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STAY UP ‘LATE’ WITH THE MUPPETS Bill Keveney
Miss Piggy, Kermit and company will have tongues wagging on their ‘talk show’
It’s not easy putting on a network talk show, especially if you’re green.
Kermit the Frog tries, as executive producer of Up Late With
Miss Piggy, the show-within-ashow on ABC’s The Muppets. But complicating matters is the recent end of his romantic relationship with the diva pig.
Cameras will go behind the scenes at the fictitious late-night show, taking a mockumentary look at the professional and personal lives of Piggy, Kermit and their Muppets colleagues.
Fozzie Bear, Piggy’s late-night sidekick, must finesse his human girlfriend’s disapproving parents, while head writer Gonzo explores the murky world of online dating. Pepé the King Prawn and Rizzo the Rat are staff writers, and Animal is in Piggy’s house band, Electric Mayhem.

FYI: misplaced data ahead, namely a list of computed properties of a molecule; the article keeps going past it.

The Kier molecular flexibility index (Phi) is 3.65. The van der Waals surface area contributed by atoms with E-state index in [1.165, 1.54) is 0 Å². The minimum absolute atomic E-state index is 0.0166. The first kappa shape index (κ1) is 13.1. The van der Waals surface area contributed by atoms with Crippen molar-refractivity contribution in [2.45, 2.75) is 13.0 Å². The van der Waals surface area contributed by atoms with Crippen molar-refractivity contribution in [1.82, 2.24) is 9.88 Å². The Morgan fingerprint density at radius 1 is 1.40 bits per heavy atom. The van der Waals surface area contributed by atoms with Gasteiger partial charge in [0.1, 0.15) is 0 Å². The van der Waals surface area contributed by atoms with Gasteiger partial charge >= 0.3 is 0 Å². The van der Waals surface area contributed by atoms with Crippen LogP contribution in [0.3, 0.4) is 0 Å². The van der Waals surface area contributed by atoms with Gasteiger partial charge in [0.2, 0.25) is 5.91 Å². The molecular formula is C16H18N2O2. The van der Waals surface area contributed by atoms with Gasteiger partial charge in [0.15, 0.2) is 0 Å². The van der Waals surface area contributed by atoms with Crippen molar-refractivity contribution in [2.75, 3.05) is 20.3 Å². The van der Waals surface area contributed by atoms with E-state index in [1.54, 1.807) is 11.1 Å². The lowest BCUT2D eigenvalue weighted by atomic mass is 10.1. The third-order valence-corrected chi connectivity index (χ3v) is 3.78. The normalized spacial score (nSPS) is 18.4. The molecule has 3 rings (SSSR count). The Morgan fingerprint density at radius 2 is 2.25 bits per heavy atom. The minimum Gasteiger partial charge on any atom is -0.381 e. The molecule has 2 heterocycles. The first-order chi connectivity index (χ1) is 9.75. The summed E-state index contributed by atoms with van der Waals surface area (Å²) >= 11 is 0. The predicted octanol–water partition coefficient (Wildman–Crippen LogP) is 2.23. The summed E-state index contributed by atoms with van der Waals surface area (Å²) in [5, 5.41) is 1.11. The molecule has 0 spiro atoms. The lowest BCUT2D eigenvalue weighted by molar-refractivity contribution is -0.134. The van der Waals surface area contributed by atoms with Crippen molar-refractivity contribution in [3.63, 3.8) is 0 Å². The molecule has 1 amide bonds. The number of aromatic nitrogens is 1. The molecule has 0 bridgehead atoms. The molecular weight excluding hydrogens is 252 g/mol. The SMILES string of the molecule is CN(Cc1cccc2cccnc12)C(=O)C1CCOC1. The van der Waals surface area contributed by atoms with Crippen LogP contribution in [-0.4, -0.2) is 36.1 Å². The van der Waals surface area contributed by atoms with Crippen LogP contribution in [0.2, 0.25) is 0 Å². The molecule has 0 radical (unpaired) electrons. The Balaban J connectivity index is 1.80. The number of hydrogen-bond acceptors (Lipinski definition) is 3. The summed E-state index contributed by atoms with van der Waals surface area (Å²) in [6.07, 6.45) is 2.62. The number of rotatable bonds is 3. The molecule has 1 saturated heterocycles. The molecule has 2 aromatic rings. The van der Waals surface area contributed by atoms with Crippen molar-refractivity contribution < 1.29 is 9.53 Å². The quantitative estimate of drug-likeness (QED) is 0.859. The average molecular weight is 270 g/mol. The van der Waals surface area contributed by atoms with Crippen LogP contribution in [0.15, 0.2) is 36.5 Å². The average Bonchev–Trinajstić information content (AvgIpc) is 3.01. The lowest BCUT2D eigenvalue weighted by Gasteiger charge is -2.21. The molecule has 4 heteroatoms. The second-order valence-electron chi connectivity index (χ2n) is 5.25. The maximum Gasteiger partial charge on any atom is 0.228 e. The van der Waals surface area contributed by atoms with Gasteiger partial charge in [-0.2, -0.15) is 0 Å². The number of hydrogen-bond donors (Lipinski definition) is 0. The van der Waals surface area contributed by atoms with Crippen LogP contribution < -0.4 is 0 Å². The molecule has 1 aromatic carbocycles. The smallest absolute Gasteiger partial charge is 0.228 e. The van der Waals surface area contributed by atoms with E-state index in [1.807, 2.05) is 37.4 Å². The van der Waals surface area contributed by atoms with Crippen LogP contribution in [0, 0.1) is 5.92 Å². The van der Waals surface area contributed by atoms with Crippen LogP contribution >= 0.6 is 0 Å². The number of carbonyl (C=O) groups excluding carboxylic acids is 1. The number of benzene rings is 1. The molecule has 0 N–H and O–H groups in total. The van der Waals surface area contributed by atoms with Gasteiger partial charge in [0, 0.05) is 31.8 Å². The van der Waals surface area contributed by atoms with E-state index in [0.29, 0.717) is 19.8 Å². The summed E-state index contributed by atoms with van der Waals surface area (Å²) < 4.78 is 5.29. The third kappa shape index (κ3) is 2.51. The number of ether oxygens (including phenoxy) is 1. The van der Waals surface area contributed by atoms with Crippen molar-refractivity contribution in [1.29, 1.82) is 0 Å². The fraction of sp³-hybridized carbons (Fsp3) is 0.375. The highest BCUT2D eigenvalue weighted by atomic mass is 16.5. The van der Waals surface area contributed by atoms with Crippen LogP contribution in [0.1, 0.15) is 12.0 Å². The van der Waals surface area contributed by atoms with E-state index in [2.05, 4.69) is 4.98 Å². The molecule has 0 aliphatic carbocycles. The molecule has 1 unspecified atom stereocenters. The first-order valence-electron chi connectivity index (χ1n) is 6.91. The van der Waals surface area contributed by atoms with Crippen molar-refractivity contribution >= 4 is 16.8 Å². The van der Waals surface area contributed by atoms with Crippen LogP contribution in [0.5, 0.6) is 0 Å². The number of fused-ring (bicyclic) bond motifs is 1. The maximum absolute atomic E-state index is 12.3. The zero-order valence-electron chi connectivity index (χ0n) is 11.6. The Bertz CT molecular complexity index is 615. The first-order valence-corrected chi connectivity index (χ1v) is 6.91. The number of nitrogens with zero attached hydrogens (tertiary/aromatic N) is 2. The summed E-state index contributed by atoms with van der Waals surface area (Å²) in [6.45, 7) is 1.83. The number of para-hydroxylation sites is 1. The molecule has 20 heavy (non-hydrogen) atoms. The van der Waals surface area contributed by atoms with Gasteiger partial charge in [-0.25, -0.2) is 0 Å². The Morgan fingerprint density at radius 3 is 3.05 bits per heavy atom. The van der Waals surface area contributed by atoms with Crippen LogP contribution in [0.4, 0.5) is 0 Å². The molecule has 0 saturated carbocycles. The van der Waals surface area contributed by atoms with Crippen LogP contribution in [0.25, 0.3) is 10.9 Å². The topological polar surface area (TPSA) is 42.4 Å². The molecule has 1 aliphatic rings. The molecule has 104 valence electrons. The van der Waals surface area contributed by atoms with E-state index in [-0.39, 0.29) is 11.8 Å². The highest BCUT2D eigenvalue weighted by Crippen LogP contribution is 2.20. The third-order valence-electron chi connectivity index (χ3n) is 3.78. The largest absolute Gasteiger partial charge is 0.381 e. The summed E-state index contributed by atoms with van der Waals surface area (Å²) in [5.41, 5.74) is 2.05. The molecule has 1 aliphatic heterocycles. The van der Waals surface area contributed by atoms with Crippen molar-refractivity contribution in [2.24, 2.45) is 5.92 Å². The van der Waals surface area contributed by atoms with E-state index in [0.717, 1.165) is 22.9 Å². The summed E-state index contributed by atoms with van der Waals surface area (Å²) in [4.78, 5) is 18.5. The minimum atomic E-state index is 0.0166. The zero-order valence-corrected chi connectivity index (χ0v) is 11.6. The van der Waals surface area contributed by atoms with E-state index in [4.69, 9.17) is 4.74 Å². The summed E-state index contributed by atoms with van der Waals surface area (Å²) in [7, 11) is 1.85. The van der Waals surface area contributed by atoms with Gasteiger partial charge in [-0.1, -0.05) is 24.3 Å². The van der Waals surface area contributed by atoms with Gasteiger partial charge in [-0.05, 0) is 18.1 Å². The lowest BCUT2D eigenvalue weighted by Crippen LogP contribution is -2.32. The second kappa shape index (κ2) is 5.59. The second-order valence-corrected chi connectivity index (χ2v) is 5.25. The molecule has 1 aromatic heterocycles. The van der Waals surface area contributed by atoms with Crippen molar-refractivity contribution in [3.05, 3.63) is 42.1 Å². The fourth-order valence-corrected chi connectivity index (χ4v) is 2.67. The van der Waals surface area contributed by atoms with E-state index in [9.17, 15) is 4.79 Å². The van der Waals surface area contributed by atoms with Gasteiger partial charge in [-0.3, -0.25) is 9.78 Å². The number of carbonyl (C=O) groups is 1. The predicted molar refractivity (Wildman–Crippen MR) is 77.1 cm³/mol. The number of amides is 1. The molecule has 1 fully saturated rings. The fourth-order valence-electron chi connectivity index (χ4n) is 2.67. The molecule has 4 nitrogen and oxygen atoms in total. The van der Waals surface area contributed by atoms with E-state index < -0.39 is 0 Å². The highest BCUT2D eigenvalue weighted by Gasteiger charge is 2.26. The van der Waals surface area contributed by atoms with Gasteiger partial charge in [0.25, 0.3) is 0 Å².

“The Muppets’ characters are grown-ups. They drive to work, they get stuck in traffic, they date and they have conflicts with people in the office,” says executive producer Bill Prady ( The Big
Muppets will interact with humans, too, including guest stars Reese Witherspoon, Eliza- beth Banks, Liam Hemsworth and Josh Groban, who will play Piggy’s love interest.
The new series has more in common with 1970s Muppets
Show than with recent feature films that sent the felt-covered folk on risky adventures.
“I want to be able to sit and watch with my 8-year-old and we would both enjoy” it, Prady says. “But I want to tell a story about what it’s like when you’re working with your ex-girlfriend. That’s not a life experience most 8-year-olds would have.”
Prady and executive producer Bob Kushell have strong ties to Jim Henson’s Muppets. Prady’s first TV writing jobs were for Muppets projects, and Kushell says he learned to read watching a different group of Muppets on Sesame Street.
The Muppets Studio VP Debbie McClellan says a return to the characters’ roots in series TV made sense. “We were searching for a way to reconnect with audiences on a more consistent basis” that also would create the opportunity to flesh out characters’ personal lives.
McClellan says she trusts all involved to tell creative stories while protecting the characters’ integrity. “You go up to that line. We don’t want to cross it.”
Prady enjoys envisioning the Muppets as real people. “You write them as human beings. You don’t write them any differently, other than when it comes down to it, Fozzie is a bear. But bear is closer to his ethnicity than his species.”